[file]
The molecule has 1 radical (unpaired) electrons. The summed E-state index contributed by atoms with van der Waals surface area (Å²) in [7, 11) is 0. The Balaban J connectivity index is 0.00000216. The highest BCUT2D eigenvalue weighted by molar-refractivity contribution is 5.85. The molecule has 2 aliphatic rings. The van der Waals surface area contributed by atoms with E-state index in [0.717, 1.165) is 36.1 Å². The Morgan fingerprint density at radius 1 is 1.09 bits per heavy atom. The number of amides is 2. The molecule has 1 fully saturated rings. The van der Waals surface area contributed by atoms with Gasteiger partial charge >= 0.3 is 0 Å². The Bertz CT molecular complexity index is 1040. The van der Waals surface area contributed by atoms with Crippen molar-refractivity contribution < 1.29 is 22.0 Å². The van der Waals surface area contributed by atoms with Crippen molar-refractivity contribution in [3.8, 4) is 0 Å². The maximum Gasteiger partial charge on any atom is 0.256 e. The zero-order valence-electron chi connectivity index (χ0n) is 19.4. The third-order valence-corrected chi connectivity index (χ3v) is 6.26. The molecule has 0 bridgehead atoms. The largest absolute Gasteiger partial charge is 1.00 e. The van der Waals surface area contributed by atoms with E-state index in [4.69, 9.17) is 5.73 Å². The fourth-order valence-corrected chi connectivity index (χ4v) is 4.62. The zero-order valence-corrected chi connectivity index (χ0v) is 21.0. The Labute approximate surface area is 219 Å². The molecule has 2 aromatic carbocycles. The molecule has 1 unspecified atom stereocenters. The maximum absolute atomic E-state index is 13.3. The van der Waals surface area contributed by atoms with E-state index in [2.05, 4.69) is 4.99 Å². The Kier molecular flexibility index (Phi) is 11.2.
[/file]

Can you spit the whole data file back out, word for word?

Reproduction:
The molecule has 1 radical (unpaired) electrons. The summed E-state index contributed by atoms with van der Waals surface area (Å²) in [7, 11) is 0. The Balaban J connectivity index is 0.00000216. The highest BCUT2D eigenvalue weighted by molar-refractivity contribution is 5.85. The molecule has 2 aliphatic rings. The van der Waals surface area contributed by atoms with E-state index in [0.717, 1.165) is 36.1 Å². The Morgan fingerprint density at radius 1 is 1.09 bits per heavy atom. The number of amides is 2. The molecule has 1 fully saturated rings. The van der Waals surface area contributed by atoms with Gasteiger partial charge >= 0.3 is 0 Å². The Bertz CT molecular complexity index is 1040. The van der Waals surface area contributed by atoms with Crippen molar-refractivity contribution < 1.29 is 22.0 Å². The van der Waals surface area contributed by atoms with Crippen molar-refractivity contribution in [3.8, 4) is 0 Å². The maximum Gasteiger partial charge on any atom is 0.256 e. The zero-order valence-electron chi connectivity index (χ0n) is 19.4. The third-order valence-corrected chi connectivity index (χ3v) is 6.26. The molecule has 0 bridgehead atoms. The largest absolute Gasteiger partial charge is 1.00 e. The van der Waals surface area contributed by atoms with E-state index in [4.69, 9.17) is 5.73 Å². The fourth-order valence-corrected chi connectivity index (χ4v) is 4.62. The zero-order valence-corrected chi connectivity index (χ0v) is 21.0. The Labute approximate surface area is 219 Å². The molecule has 2 aromatic carbocycles. The molecule has 1 unspecified atom stereocenters. The maximum absolute atomic E-state index is 13.3. The van der Waals surface area contributed by atoms with E-state index in [2.05, 4.69) is 4.99 Å². The Kier molecular flexibility index (Phi) is 11.2.